Last Updated on May 21, 2022
On Friday, the U.S. Department of Justice announced new initiatives worth $10 million to combat hates crimes and other “bias-related incidents.” The move comes just days after the House passed a bill that would authorize “dedicated offices” within U.S. federal government departments to monitor domestic terrorism and hate crimes.
“Throughout our history, and to this day, hate crimes have a singular impact because of the terror and fear they inflict on entire communities,” Attorney General Merrick Garland wrote in a press release.
“We have seen a spike in hate crimes against many communities during the COVID-19 pandemic. In many cases, individuals are still scared to leave their homes – not only because of worry that they may contract the virus, but out of fear for their physical safety,” Garland continued.
This is unacceptable,” said Health and Human Services Secretary Xavier Becerra, who serves as Co-Chair of the White House Initiative and President’s Advisory Commission on Asian Americans, Native Hawaiians, and Pacific Islanders. “The Biden-Harris Administration is committed to combatting hate crimes against all Americans. Today’s announcements help deliver on the President’s pledge to ensure the safety of our communities.”
The DOJ issued new guidance with the Department of Health and Human Services (HHS) to raise awareness on COVID-19 related hate crimes.
Garland referenced attacks against “Asian American, Native Hawaiian, and Pacific Islander communities” while detailing “several steps that law enforcement, government officials, and others can take to raise awareness of increased hate crimes and incidents.”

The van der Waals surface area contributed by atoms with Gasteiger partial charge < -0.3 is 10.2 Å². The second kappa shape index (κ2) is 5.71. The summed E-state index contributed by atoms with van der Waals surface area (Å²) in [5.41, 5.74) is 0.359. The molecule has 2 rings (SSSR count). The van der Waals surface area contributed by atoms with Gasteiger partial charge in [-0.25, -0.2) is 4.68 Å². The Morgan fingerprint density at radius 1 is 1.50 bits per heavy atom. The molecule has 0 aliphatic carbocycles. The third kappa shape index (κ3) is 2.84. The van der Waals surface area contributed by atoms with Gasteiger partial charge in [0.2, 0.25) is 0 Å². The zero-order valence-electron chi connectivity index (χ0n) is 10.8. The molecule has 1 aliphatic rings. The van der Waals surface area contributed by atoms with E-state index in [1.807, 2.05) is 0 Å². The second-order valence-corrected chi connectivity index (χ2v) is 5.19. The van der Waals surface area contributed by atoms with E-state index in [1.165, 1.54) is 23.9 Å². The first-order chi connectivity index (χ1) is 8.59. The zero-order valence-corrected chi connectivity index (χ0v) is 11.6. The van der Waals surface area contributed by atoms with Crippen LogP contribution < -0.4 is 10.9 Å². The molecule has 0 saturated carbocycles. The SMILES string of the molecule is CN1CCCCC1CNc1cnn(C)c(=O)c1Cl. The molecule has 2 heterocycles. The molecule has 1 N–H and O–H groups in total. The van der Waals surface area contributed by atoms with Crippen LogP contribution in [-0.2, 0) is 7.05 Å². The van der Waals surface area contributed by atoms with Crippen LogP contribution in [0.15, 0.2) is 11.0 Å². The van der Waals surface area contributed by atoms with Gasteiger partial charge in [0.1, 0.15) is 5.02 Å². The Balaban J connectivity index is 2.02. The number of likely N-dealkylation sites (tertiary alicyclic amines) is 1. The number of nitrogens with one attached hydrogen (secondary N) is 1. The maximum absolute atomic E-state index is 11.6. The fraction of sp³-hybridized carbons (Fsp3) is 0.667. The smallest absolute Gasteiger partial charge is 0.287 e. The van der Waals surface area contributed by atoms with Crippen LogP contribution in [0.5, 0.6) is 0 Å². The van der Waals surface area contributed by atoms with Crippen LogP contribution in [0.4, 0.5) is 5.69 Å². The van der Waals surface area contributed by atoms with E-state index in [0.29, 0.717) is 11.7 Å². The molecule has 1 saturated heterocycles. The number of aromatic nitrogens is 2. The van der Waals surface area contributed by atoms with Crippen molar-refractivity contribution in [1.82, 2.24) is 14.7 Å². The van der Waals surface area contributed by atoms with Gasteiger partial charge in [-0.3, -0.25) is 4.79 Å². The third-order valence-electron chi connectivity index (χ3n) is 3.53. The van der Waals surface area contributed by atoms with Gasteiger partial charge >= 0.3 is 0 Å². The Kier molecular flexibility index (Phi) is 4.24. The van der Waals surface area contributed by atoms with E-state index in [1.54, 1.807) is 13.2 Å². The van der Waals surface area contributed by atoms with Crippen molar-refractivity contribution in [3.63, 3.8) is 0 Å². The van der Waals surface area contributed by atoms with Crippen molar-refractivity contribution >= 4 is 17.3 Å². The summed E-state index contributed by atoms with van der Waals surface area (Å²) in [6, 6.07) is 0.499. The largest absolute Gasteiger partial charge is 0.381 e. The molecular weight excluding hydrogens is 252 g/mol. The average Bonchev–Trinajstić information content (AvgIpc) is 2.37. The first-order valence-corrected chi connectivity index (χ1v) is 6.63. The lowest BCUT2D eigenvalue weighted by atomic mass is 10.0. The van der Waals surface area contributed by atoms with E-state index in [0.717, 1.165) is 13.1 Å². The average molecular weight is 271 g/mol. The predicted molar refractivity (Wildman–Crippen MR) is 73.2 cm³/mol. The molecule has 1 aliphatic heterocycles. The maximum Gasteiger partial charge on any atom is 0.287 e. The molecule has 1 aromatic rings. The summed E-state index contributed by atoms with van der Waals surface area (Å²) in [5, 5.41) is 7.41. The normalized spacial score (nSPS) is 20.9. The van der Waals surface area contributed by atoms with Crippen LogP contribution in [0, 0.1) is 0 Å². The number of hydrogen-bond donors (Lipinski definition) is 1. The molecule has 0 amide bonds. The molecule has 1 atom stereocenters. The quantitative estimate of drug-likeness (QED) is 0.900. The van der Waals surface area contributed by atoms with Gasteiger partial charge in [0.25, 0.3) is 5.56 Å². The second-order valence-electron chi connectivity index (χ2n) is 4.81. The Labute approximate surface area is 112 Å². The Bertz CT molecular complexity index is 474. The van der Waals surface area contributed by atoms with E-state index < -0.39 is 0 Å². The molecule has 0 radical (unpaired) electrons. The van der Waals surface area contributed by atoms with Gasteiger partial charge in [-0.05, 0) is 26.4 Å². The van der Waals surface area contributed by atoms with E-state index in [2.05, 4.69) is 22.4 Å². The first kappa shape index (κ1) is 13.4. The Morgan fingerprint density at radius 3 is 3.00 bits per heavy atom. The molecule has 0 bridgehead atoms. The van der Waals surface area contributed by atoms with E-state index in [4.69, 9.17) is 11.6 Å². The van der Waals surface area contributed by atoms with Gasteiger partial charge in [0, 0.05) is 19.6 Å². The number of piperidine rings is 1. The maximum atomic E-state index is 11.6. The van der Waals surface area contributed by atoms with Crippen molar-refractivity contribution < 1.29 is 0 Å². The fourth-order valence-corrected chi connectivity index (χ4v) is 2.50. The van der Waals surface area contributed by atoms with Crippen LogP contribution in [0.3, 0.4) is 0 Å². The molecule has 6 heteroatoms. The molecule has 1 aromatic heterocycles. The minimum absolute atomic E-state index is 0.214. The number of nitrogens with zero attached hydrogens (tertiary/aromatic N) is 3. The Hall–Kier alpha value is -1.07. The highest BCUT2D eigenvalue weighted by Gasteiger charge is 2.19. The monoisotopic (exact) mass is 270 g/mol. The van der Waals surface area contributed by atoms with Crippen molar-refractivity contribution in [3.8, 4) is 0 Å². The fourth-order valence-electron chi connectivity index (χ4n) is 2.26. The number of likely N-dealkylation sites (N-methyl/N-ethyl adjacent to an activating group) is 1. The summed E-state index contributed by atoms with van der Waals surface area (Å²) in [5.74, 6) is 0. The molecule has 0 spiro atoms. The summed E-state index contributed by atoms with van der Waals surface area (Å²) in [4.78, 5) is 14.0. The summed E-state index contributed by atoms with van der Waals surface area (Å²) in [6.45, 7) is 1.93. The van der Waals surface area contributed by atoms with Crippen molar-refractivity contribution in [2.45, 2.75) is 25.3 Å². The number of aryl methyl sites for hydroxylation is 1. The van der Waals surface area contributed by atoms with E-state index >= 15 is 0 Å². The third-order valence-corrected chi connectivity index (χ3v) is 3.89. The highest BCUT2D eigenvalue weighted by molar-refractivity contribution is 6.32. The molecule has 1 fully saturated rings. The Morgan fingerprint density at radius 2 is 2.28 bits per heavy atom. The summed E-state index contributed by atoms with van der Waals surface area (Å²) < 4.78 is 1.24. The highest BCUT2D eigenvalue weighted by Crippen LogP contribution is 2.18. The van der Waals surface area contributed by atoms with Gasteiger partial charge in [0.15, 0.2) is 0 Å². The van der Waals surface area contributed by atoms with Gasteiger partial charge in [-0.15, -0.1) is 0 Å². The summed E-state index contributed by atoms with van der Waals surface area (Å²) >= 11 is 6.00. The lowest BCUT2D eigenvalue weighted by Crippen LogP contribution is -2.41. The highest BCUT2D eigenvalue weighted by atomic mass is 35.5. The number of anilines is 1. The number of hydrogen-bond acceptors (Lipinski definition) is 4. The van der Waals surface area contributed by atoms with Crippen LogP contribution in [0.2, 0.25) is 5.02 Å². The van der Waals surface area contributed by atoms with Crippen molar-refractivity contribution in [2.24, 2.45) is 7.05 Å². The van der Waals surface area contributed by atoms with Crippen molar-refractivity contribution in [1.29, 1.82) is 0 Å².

These steps include $5 million in grant opportunities the department will use to set up a state-run reporting hotline for victims of hate crimes.
“Through these programs, the Office of Justice Programs (OJP) will provide up to $5 million in grant funds for the Bureau of Justice Statistics to support the transition of state and local law enforcement agencies to the National Incident-Based Reporting System (NIBRS) and reporting of hate crimes through NIBRS, and for the Office of Victims of Crime (OVC) to fund states to establish and run state-run reporting hotlines for victims of hate crimes,” Garland wrote.
In addition, Garland tapped Saeed Mody to serve as the Department’s new “Anti-Hate Crimes Resources Coordinator.”
The DOJ’s announcement comes on the one-year anniversary of the enactment of the COVID-19 Hate Crimes and “Khalid Jabara-Heather Heyer NO HATE Acts.”
Since January 2021, the DOJ has said it has secured more than 35 convictions of defendants charged with “bias-motivated crimes”, according to The Epoch Times.